• From Jon Fortt's outstanding not-to-be-missed post in Fortune: "Top 5 moments from Eric Schmidt's talk in Abu Dhabi:"
    • Google CEO Eric Schmidt: "One day we had a conversation where we figured we could just try and predict the stock market..." "and then we decided it was illegal. So we stopped doing that."

Public market regulators responsible for protecting the integrity of public markets are likely to be concerned by this public admission by a publicly-traded Fortune 200 CEO, especially when the statements are put in a broader perspective by connecting the relevant dots.

Google's default "opt-all" - Appitalism investigation uncovers massive Google advertising overcharges

A very important investigative scoop by Appitalism's Simon Buckingham (that has been submitted to the FTC's Google-AdMob antitrust investigators) uncovers how Google unilaterally, not-openly, and without advertisers' permission, changed the default settings in all of Google advertisers' accounts, which effectively "duped advertisers out of hundreds of millions of dollars."  

In a nutshell, Mr. Buckingham's investigation found that  two years ago, Google quietly changed the defaults of all its advertiser clients' accounts so that their ads were served not only to all desktop pcs/laptops, but also to all IP enabled mobile devices too.

  • This significantly expanded the number of ads Google served and advertising revenue generated by Google via clicks, but without a consequent increase in the value delivered to the advertiser customer by Google  in return. 
  • As Mr. Buckingham explains it, mobile devices simply can't functionally handle most of the ads Google sends to mobile devices because they require Adobe Flash (which mobile devices generally do not have) and mobile devices have much smaller screens so large-screen-oriented ads are basically dysfunctional in the mobile device market.
  • Mr. Buckingham estimates that this deceptive practice likely has costed Google advertisers over several hundred millions of dollars over the last two plus years.

This investigation prompts several disturbing takeaways. 

First, this underscores how truly opaque the Google "Black Box" advertising business model is.

Must-see Australian clip: joining the dots on Google

Thanks to John Simpson's post at the ConsumerWatchdog.org, which flagged this succinct and illuminating 2 min 46 sec video "produced by Hungry Beast, a weekly news show on Australian television puts Internet giant Google's huge ambitions and gargantuan reach into dramatic perspective."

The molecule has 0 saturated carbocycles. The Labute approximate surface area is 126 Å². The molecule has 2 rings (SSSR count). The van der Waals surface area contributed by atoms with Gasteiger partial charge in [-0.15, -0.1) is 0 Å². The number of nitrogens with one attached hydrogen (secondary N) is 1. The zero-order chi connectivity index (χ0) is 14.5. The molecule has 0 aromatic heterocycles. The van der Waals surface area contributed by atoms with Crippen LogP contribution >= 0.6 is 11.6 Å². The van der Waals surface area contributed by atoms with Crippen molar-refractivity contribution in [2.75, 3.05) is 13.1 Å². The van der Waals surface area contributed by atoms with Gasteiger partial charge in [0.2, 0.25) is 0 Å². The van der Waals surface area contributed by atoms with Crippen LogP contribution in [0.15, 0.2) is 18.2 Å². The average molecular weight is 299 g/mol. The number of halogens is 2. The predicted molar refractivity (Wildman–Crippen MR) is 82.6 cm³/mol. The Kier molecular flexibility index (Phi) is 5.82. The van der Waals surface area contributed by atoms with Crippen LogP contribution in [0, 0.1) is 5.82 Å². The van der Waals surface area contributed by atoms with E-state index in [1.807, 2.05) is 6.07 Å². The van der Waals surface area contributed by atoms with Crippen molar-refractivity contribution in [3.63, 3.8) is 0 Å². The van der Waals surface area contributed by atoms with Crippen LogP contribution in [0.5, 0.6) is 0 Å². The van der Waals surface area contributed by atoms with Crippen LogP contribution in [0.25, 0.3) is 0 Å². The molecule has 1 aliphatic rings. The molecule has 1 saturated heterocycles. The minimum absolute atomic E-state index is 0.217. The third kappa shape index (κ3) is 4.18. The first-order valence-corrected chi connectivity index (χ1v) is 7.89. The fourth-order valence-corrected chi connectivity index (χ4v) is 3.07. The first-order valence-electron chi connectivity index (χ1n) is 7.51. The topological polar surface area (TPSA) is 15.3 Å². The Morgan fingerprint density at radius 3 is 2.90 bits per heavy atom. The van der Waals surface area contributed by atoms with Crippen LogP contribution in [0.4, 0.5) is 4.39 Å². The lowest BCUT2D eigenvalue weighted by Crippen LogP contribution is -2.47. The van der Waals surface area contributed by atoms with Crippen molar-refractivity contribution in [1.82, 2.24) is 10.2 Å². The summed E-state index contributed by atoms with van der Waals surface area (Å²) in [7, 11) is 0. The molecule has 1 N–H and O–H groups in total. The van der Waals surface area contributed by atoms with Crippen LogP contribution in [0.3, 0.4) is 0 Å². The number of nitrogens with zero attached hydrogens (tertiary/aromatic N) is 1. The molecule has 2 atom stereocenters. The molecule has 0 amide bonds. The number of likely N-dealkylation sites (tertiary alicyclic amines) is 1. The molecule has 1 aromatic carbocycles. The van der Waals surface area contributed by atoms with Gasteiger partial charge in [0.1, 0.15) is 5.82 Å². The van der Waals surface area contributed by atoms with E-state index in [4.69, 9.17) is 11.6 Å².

THE BEAST FILE: GOOGLE from Hungry Beast on Vimeo.

It is one of the best and most accessible pieces I have seen for the average person to get a better perspective on all things Google.

Big Brother 2.0: Google-NSA through foreigners' eyes

Today's New York Times front page story "Google's computing power betters translation tool" by Miguel Helft spotlights that Google arguably owns and operates "the world's largest computer." The article quotes a Google  engineering VP explaining that Google's unparalleled computing power enables Google to "take approaches others can't even dream of."

Combine the world's largest computer, with the best automated translation capability for most all of the world's top languages, with reports from the front page of the Washington Post that Google proactively sought help from America's top spy agency, the NSA, for its cyber-security vulnerabilities, and it is not surprising that foreigners would be growing increasingly wary of Google and the extraordinary potential power that Google holds over them. 

So what do foreigners increasingly see Google doing?

First, they increasingly see "The United States of Google," a term Jeff Jarvis coined in his book on Google. Shortly after Google publicly accused the Chinese Government of being behind or complicit in the cyber-attacks on Google:

Don't miss The Onion's latest Google Privacy Satire -- its hilarious!

Click here to read The Onion's latest satire about  Google's privacy invasion problems. Its hilarious just like the Onion's other satire video on Google's "Opt-out Villiage."  

  • Why it is so poignant and funny scary is that Google has all this private information on everyone and is increasingly integrating it for real, just as this recent article from the Register shows. 

If you enjoy these satires, please check out more at the GoogleMonitor.com humor section. Enjoy! 

 

 

 

 

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Q&A One Pager Debunking Net Neutrality Myths